palinopsia
   Also referred to as pseudodiplopia. The term palinopsia comes from the Greek words palin (again) and opsis (seeing). It translates as 'seeing again' or 'seeing multiple identical copies'. The original term for this group of visual phenomena was * paliopsia, a neologism introduced in or shortly before 1949 by the British neurologist Macdonald Critchley (1900-1997). In 1954 the spelling was modified to palinopsia by the Austrian neurologist and psychiatrist Otto Pötzl (1877-1962). Both terms refer to a group of visual images that persist or recur paroxysmally after the original object or stimulus has moved out of sight. Palinopsia may present either in the form of multiple repetitions of a single image (called polyopia), in the form of persisting *afterimages (either positive or negative), or as a * trailing phenomenon (i.e. a series of stationary images that trail behind a moving object or stimulus). These images typically last as long as the percipient's gaze is moving or reappear after seconds to minutes. An example of palinopsia given by Critchley runs as follows: "After a person had walked past the foot of the bed from left to right, and then had gone away, she had a moment or two later the impression as if the same person had walked past as before." In a second example, Critch-ley illustrates the variant of the positive afterimage as follows: "If he looks at a thing, and looks away, he may continue to see it. Things he thinks about a lot do not go out of his vision quickly, as if they were slow in being switched off." It has been claimed that palinopsias may also reappear after months or years. In the latter case, they are referred to as * long-latency palinopsias. Conceptually as well as phenomeno-logically, it may be hard - if not impossible - to differentiate long-latency palinopsias from flashback phenomena or * reperceptions. When objects within the visual field take on the colours or patterns of neighbouring objects, the term *illusory visual spread is used. Both phenomena are classified by Critchley as types of * visual per-severation, a phenomenon which is in turn classified as a * reduplicative phenomenon or a type of *metamorphopsia. Equivalents of palinopsia in the auditory and tactile modes of perception are known as * palinacusis (involving the persistence or paroxysmal recurrence of auditory percepts) and * tactile polyaesthesia (involving recurrent tactile sensations), respectively. Pathophysiologi-cally, palinopsia is sometimes conceptualized as a pathological exaggeration of the afterimage. It has also been suggested that palinopsia may be mediated by pathology of the visual parietal regions. Etiologically, the symptom is associated with a variety of conditions, including *aurae (as in the context of paroxysmal neurological disorders such as migraine and epilepsy), hysteria, and the use of * hallucinogens such as mescaline or LSD. It has been suggested that palinopsia may be related in a conceptual and phenomenological sense (and perhaps in a pathophysiological sense as well) to other mnestic events such as * flashbacks occurring in the context of PTSD, drug-related flashbacks, *hallucinogen-induced persistent perception disorder (HPPD), *phantom pain, *reperceptive hallucinations, *eidetic imagery, and *flashbulb memories.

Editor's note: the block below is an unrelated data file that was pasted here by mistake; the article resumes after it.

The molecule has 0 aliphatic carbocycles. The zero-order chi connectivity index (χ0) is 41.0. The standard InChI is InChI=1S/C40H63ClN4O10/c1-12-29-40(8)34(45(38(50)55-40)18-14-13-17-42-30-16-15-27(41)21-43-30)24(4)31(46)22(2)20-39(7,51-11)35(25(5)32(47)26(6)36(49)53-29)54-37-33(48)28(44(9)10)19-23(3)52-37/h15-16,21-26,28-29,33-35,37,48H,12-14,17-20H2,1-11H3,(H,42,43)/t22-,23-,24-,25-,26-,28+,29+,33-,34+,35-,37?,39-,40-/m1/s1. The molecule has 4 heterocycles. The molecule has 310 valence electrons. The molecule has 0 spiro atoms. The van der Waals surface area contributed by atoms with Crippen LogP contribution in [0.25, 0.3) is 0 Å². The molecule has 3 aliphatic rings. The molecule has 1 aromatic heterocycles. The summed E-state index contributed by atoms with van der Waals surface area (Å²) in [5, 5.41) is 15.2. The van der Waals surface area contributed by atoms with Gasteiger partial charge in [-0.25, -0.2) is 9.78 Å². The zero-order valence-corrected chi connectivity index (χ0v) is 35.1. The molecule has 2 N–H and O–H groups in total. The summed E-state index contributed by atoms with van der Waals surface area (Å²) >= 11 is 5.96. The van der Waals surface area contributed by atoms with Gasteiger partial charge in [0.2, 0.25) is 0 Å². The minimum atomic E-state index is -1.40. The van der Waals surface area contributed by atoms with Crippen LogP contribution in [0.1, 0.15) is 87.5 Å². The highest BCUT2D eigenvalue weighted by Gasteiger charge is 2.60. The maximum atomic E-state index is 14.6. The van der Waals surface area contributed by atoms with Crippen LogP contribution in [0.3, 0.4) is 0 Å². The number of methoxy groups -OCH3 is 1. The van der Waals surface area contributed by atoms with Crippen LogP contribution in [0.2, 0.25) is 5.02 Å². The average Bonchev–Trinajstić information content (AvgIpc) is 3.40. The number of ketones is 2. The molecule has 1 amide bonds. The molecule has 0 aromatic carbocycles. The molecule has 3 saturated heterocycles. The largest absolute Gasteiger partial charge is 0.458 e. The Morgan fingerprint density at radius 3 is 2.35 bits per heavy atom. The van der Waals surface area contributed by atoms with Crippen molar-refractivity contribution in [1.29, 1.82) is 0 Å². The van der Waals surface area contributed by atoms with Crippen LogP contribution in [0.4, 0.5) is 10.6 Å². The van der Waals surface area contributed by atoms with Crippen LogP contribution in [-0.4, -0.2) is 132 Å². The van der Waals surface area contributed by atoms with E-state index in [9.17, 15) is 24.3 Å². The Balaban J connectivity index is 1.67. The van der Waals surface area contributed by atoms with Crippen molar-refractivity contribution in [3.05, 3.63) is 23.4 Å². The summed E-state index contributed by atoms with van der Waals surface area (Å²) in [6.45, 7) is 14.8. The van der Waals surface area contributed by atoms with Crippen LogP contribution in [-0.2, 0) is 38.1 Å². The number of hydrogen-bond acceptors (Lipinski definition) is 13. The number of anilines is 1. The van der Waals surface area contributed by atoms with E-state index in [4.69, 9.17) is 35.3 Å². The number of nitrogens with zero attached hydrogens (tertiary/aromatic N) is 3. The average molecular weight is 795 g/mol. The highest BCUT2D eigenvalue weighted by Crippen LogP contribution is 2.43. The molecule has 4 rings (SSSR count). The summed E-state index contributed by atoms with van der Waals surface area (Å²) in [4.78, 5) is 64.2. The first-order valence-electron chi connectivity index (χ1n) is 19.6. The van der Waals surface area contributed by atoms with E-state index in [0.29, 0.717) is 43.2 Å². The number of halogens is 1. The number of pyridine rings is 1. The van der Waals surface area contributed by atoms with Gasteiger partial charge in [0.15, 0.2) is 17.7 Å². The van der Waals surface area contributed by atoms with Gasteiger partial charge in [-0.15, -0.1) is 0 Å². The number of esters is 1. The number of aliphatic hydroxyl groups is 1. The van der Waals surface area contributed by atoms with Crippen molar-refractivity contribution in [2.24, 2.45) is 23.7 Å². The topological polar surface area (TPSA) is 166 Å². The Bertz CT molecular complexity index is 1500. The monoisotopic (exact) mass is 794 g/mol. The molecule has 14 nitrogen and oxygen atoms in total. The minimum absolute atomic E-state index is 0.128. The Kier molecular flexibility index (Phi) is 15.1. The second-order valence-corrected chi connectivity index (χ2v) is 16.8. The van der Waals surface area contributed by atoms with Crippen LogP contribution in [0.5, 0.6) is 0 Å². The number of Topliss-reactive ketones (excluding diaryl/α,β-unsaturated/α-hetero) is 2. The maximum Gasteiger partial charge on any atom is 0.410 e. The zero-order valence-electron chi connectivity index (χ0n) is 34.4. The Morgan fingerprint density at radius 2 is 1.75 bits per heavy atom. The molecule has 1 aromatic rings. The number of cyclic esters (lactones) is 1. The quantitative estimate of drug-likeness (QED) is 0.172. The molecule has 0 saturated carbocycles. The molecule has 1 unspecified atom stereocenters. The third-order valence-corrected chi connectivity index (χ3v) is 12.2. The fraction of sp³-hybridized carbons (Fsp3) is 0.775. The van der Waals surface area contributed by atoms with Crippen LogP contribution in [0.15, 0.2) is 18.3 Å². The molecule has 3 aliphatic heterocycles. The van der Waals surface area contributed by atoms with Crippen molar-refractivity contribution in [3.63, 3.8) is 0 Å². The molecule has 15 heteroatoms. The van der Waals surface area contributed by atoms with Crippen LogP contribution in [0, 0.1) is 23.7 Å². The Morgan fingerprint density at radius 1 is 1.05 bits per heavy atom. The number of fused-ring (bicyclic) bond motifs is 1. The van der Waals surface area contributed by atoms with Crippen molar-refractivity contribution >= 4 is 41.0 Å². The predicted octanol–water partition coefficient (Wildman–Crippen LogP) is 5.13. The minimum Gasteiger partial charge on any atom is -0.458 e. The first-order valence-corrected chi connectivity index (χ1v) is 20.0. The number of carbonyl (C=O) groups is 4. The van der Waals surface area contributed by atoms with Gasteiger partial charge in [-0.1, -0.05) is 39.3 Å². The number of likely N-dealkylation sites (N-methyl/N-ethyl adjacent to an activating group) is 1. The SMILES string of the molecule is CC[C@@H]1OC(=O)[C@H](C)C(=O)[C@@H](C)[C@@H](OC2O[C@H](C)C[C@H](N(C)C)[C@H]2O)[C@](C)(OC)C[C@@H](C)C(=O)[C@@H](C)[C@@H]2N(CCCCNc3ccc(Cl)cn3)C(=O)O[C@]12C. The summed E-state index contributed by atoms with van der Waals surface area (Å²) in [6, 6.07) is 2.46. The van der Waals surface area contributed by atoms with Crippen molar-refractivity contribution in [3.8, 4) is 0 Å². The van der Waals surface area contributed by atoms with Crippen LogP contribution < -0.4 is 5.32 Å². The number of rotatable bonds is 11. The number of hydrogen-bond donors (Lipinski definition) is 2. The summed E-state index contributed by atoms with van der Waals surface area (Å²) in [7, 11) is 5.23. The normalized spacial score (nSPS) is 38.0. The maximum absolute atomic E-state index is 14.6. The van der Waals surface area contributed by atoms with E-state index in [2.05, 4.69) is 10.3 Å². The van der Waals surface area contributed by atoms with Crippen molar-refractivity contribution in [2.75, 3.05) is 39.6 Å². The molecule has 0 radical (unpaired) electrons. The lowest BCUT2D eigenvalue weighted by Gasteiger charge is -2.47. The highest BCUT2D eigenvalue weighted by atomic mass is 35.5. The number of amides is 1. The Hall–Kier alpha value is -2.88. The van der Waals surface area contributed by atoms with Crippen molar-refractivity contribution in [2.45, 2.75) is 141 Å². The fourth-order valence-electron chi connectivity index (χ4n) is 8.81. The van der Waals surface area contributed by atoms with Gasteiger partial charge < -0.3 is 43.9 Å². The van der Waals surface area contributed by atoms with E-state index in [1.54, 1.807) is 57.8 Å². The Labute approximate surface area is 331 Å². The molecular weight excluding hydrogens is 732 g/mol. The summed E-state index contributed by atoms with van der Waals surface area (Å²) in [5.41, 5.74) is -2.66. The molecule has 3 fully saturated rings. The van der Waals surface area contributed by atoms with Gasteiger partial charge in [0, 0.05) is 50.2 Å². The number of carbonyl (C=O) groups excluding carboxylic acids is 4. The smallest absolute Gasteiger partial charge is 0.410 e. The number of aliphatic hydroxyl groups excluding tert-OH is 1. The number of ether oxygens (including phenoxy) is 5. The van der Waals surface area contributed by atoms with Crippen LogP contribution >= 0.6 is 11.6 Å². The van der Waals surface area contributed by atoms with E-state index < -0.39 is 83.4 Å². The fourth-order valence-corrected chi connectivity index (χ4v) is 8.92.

References
   Critchley, M. (1949). Metamorphopsia of central origin. Transactions ofthe Ophthalmologic Society of the UK, 69, 111-121.
   Critchley, M. (1953). The parietal lobes. London: Edward Arnold & Co.
   ffytche, D.H., Howard, R.J. (1999). The perceptual consequences of visual loss: 'Positive' pathologies of vision. Brain, 122, 1247-1260.
   Pötzl, O. (1954). Über Palinopsie (und deren Beziehung zu Eigenleistungen okzipitaler Rindenfelder). Wiener Zeitschrift für Nervenheilkunde, 8, 161-186.
   Santhouse, A., Howard, R., ffytche, D. (2000). Visual hallucinatory syndromes and the anatomy of the visual brain. Brain, 123, 2055-2064.

Dictionary of Hallucinations. . 2010.

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